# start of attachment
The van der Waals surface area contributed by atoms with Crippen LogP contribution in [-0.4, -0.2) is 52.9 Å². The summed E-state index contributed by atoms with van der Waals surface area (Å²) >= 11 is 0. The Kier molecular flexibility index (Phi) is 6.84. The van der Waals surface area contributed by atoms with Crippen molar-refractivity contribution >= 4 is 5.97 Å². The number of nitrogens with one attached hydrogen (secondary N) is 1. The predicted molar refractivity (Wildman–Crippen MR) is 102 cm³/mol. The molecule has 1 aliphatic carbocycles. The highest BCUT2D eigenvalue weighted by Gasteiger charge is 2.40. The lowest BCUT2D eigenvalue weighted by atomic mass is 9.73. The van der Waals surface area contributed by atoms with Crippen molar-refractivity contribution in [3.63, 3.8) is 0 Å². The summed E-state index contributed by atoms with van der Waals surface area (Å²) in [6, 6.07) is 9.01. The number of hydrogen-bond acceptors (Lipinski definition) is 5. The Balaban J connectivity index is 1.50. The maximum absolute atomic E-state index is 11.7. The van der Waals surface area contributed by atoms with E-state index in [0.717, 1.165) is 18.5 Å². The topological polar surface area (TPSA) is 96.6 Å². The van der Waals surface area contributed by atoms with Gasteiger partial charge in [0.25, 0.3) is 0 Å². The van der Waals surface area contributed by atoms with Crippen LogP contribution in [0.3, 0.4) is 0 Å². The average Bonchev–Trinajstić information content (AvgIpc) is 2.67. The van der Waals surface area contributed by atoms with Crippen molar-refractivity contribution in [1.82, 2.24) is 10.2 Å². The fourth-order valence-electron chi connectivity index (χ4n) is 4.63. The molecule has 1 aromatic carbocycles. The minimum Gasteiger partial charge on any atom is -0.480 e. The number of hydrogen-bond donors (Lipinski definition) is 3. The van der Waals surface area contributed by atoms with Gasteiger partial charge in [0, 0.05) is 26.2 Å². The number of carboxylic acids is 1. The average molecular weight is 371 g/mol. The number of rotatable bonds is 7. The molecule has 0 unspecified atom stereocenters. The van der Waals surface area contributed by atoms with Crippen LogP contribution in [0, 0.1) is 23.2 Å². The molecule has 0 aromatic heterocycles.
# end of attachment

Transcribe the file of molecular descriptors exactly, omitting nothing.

The van der Waals surface area contributed by atoms with Crippen LogP contribution in [-0.4, -0.2) is 52.9 Å². The summed E-state index contributed by atoms with van der Waals surface area (Å²) >= 11 is 0. The Kier molecular flexibility index (Phi) is 6.84. The van der Waals surface area contributed by atoms with Crippen molar-refractivity contribution >= 4 is 5.97 Å². The number of nitrogens with one attached hydrogen (secondary N) is 1. The predicted molar refractivity (Wildman–Crippen MR) is 102 cm³/mol. The molecule has 1 aliphatic carbocycles. The highest BCUT2D eigenvalue weighted by Gasteiger charge is 2.40. The lowest BCUT2D eigenvalue weighted by atomic mass is 9.73. The van der Waals surface area contributed by atoms with Crippen molar-refractivity contribution in [3.63, 3.8) is 0 Å². The summed E-state index contributed by atoms with van der Waals surface area (Å²) in [6, 6.07) is 9.01. The number of hydrogen-bond acceptors (Lipinski definition) is 5. The Balaban J connectivity index is 1.50. The maximum absolute atomic E-state index is 11.7. The van der Waals surface area contributed by atoms with E-state index in [0.717, 1.165) is 18.5 Å². The topological polar surface area (TPSA) is 96.6 Å². The van der Waals surface area contributed by atoms with Gasteiger partial charge in [0.25, 0.3) is 0 Å². The van der Waals surface area contributed by atoms with Crippen LogP contribution in [0.3, 0.4) is 0 Å². The average Bonchev–Trinajstić information content (AvgIpc) is 2.67. The van der Waals surface area contributed by atoms with Crippen molar-refractivity contribution in [1.82, 2.24) is 10.2 Å². The fourth-order valence-electron chi connectivity index (χ4n) is 4.63. The molecule has 1 aromatic carbocycles. The minimum Gasteiger partial charge on any atom is -0.480 e. The number of hydrogen-bond donors (Lipinski definition) is 3. The van der Waals surface area contributed by atoms with Gasteiger partial charge in [0, 0.05) is 26.2 Å². The number of carboxylic acids is 1. The average molecular weight is 371 g/mol. The number of rotatable bonds is 7. The molecule has 0 unspecified atom stereocenters. The van der Waals surface area contributed by atoms with Crippen LogP contribution in [0, 0.1) is 23.2 Å². The molecule has 0 aromatic heterocycles.